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Kayley Bishop Was Smiling on “The Voice” but Dealing with Major Marital Problems: 'I Wasn't Even Living' (Exclusive)

"I knew exactly what I needed to say to that girl in this song," the country singer tells PEOPLE of single "Hold on Honey." "I wrote it 30 minutes later"

Kayley Bishop tends to not call anyone by their real name.

"I always seem to have pet names for my people,” admits Bishop with a laugh during a recent interview with PEOPLE. "I call them ‘darling’ and ‘nugget’ and ‘honey.’ It just honestly feels like such a natural thing for me. We all kind of have our own individual jargon. I think it's just an overflow of my regard for people."

It's this regard that led The Voice season 15 finalist to touch on the tender notes now heard on her current single “Hold on Honey,” a majestic beauty that she began writing back in the fall of 2022.

“I was actually commissioned to write this song by Tyler Ward of Song House,” remembers Bishop, now 34. “They just gave me a theme to write a letter to my younger self, specifically from the ages of 19 to 23.”

That age span was especially memorable to Bishop, as it was during those exact ages that she found herself on a personal roller coaster of emotions.

“I met my ex-husband at 19 and got married at 23," explains Bishop, who was divorced in 2020 after seven years of marriage. “I knew exactly what I needed to say to that girl in this song. I wrote it 30 minutes later. It totally just fell from the sky. I really say it fell from heaven and landed on my lap."

And as much as Bishop says she was writing “Hang on Honey” for others, she now admits she was really writing it for herself. “It turned out to be kind of an anthem to that girl that I used to be,” she says quietly.

<p>Ike Everard </p> Kayley Bishop performing in Nashville on March 13, 2024

Ike Everard

Kayley Bishop performing in Nashville on March 13, 2024

Related: The Voice's Ian Flanigan Marries in Intimate Wedding at a Colorado Ranch: 'Nothing Short of Perfect' (Exclusive)

It was this anthem that Bishop began playing out on the road shortly after writing it, and every time, she was approached by people touched by its lyrical assurances.

“There's never been an audience member that wasn't shaken by the song,” says Bishop of “Hold on Honey.” “I can't tell you how many times people have approached me with tears in their eyes saying, ‘This is my song’ and ‘How did you know my life?’ And I don't know their life. That's when songwriting becomes more universal than just your own story.”

Now, premiering exclusively on PEOPLE, the music video for “Hold on Honey” expands on its importance even more, as Bishop collaborated with the Recovery Church in Nashville to tell the stories of people who have found comfort in the song while dealing with a wide range of addictions and mental health issues.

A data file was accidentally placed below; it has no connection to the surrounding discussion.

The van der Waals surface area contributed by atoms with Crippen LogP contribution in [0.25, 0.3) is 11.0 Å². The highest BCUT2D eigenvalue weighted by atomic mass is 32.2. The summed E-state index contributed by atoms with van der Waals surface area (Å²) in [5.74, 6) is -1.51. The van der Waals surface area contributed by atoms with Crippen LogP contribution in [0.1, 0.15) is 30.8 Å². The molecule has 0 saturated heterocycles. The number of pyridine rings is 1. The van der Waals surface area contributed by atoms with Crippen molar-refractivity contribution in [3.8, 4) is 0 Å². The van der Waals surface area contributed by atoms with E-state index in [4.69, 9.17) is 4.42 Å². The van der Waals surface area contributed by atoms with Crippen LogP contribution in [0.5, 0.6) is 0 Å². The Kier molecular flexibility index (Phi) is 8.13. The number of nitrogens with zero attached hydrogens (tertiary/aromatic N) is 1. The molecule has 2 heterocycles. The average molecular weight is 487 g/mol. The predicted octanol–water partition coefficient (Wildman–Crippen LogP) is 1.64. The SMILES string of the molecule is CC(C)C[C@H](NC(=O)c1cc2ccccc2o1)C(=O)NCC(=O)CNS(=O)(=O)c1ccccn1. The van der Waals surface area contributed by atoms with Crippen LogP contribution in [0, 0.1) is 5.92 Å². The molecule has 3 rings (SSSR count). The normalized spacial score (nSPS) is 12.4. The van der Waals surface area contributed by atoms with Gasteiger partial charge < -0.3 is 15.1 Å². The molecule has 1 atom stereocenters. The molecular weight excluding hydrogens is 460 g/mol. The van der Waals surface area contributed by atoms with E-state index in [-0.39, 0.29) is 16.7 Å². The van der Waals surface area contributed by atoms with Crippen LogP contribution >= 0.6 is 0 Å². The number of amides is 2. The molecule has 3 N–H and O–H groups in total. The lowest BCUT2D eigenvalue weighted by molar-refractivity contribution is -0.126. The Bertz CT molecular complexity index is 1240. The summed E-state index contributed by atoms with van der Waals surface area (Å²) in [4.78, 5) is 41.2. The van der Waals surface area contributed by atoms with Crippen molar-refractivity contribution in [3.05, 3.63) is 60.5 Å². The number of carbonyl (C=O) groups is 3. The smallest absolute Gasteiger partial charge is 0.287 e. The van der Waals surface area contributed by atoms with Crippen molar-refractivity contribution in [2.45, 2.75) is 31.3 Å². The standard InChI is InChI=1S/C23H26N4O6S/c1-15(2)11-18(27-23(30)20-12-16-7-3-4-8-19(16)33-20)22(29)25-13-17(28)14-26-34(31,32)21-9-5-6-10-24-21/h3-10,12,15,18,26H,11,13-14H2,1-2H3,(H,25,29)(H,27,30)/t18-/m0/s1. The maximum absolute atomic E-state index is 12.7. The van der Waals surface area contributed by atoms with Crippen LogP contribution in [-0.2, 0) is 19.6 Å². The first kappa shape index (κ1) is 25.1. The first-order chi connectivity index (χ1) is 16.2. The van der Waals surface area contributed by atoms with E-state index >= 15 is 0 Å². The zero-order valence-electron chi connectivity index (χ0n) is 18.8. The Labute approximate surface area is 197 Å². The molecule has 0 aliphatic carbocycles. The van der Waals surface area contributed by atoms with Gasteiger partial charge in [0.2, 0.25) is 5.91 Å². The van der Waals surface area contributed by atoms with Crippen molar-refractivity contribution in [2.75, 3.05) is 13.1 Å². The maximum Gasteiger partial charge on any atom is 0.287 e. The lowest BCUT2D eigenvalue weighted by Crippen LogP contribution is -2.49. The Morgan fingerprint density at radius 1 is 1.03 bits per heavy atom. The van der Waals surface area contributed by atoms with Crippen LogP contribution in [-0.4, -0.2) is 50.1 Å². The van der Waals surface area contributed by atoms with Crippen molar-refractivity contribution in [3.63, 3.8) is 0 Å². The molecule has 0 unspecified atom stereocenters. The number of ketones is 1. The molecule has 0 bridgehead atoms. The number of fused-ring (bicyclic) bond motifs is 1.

“I wasn’t necessarily looking to partner with Recovery Church, but it was almost like the closed doors led me to the one I was supposed to walk through,” says Bishop, adding that she initially had trouble finding a space to film the “Hold on Honey” music video. “It hit me that this needed to be more than just talking to the brokenhearted.”

<p>Ike Everard </p> Kayley Bishop in Nashville on March 13, 2024

Ike Everard

Kayley Bishop in Nashville on March 13, 2024

For Bishop, the song is all about giving others hope.

“It's all about empowerment,” says Bishop, who has lived in Nashville since 2013. “I want to know your story, but how can we walk together so that you can continue to walk in victory and towards health and sobriety and curating a life that God meant you to have, which is free of these bondages. You know what I mean?”

Related: The Voice Alum Jon Mullins Opens Up About Harrowing Birth of Premature Twins: 'We Were Terrified' (Exclusive)

It’s a lesson that Bishop has had to learn firsthand.

“I wasn't really living,” says Bishop of the dark days of her marriage. “I used to think, ‘Oh, look at me. I'm so good. I don't get hurt.’ And I mean, I never cried. And looking back, that was just a defense mechanism. I was denied a right to have a voice. I was denied my emotional welfare. I was told that I was wrong. I was constantly perpetuated as the problem when it was just gaslighting and narcissism and abuse.”

<p>Ike Everard </p> Kayley Bishop performing in Nashville on March 13, 2024

Ike Everard

Kayley Bishop performing in Nashville on March 13, 2024

But those days are now firmly behind her.

“The pendulum swings so far to each side now,” concludes Bishop, who plans to release a new EP later this year. “It's like I have felt the deepest pain, and I have sobbed and sobbed, and then I've also felt complete elation. I love having a rich vocabulary of emotions, and it makes life more colorful and vibrant.”

It’s an enlightenment she wishes she could have shared with that girl she once was on The Voice. “I would've said, you are more capable than you could ever imagine,” says Bishop, adding that she is currently happily single. “You're more capable of things. You are truly going to be a dream version of yourself. Just you wait four years, just wait.”

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